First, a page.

the HIT­MAN’S body­guard

Wit­less pro­tec­tion… OUT NOW

Total Film - - Contents -

Dead­pool and Nick Fury is a recipe for suc­cess. Right?

What­ever tol­er­ance you have for snark­i­ness, in­dis­crim­i­nate col­lat­eral dam­age and Sa­muel L. Jack­son yelling “Mother­fucker!” will be sorely tested by this ob­nox­ious ac­tion brom-com. Ba­si­cally a jacked-up do-over of The Body­guard, with Ryan Reynolds in the Kevin Cost­ner role and Jack­son as Whit­ney Hous­ton (he even sings), it throws to­gether a pair of ac­tors from op­po­site ends of the Mar­vel uni­verse in the hope their sep­a­rate screen per­sonas will com­bine to gen­er­ate that elu­sive gold dust: chemistry.

What ac­tu­ally hap­pens is they can­cel each other out, with Reynolds’ mor­dant dead­pan and muted un­der­play­ing leav­ing Sam with lit­tle op­tion but to ramp the shouty, sweary stri­dency way

up. Reynolds is Michael Bryce, an ‘ex­ec­u­tive pro­tec­tion agent’ with a triple-A rat­ing (what, on Quip Ad­vi­sor?), who we first see los­ing one of his clients to an un­seen as­sas­sin’s bul­let. Brought low by the botched as­sign­ment, he’s un­der­stand­ably wary when an ex from In­ter­pol (Dare­devil’s Elodie Yung) of­fers him a job: to en­sure killer for hire turned star wit­ness Dar­ius Kin­caid (Jack­son) lives long enough to tes­tify against a vile Be­laru­sian despot (Gary Old­man, phon­ing it in) on trial for war crimes.

It goes with­out say­ing that Mike and Dar­ius have a past that puts them at each other’s throats from the sec­ond they’re reac­quainted. (“The only way Bryce and Kin­caid don’t make it is if they kill each other first!” clar­i­fies Yung, point­lessly.) With a seem­ingly lim­it­less num­ber of heav­ily armed goons on their tail, though, they’re forced to put aside their dif­fer­ences as they em­bark on a 24-hour road trip from Blighty to The Hague that in­evitably comes with as much bick­er­ing bad­i­nage as it does ex­plo­sions, gunfire and fisticuffs.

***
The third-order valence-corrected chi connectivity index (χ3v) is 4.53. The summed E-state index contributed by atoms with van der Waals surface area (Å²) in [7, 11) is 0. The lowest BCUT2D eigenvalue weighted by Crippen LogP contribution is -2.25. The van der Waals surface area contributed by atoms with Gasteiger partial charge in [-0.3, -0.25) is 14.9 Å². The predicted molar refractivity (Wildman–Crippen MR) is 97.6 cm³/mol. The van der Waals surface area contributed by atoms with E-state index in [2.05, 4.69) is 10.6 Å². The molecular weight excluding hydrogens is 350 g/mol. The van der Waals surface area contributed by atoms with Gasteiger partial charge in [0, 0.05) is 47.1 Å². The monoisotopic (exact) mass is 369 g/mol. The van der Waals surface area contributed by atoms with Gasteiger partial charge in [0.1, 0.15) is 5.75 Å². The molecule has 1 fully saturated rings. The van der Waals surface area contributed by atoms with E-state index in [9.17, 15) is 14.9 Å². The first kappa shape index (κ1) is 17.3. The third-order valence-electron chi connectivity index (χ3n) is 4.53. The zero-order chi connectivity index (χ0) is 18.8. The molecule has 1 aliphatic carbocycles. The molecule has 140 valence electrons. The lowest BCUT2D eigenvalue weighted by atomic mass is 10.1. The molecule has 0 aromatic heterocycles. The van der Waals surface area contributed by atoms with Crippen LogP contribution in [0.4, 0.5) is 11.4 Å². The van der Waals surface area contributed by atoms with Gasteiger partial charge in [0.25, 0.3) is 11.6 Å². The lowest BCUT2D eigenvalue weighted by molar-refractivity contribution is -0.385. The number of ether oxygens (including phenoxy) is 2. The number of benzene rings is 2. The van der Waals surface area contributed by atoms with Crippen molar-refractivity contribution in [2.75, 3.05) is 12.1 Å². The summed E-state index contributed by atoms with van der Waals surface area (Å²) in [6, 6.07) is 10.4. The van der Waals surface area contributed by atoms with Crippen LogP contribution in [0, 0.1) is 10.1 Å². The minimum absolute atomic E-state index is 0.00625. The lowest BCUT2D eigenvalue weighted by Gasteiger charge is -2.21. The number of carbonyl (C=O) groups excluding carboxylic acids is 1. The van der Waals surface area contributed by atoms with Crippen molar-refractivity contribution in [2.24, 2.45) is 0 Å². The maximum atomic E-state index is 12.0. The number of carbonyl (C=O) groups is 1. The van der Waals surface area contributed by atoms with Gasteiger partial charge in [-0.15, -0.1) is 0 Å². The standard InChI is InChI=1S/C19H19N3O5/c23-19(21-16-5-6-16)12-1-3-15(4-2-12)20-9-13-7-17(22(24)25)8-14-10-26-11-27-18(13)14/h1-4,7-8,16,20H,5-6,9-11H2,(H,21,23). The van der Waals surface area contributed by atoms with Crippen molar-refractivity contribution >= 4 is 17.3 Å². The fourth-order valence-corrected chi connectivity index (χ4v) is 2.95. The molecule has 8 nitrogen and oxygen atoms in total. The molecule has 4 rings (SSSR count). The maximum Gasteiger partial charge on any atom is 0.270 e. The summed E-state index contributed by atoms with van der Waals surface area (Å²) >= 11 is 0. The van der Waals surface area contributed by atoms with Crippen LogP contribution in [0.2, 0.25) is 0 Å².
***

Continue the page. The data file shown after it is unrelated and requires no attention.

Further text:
Pa­trick Hughes (The Ex­pend­ables 3) keeps his leads in per­pet­ual mo­tion, switch­ing them from cars to boats to mo­tor­bikes and back again in the op­ti­mistic ex­pec­ta­tion it will en­er­gise a for­mu­laic and pre­dictable plot­line. (One ef­fi­cient chase se­quence on the wa­ter­ways of Am­s­ter­dam utilises all three.) Old­man’s ter­ror­ist tac­tics, un­for­tu­nately, can’t help but strike a nerve in the light of re­cent tragic events, not least when they stretch to bomb-laden lor­ries det­o­nat­ing out­side crowded public build­ings. Salma Hayek, mean­while, is poorly served as Jack­son’s in­car­cer­ated wife, who’s al­most as shouty and sweary as her other half.

A sense­lessly vi­o­lent flash­back, in­ci­den­tally, re­veals that the mo­ment the cou­ple fell in love co­in­cided with that time she sev­ered a bloke’s carotid artery with a bro­ken bot­tle. Now who says ro­mance is dead? Neil Smith

THE VER­DICT

Two char­ac­ters, who you won’t like, in­sult­ing each other for two hours. Give it a miss and re­watch Mid­night Run in­stead.

Pro­tec­tion agent Bryce takes hand-hold­ing to new ex­tremes.

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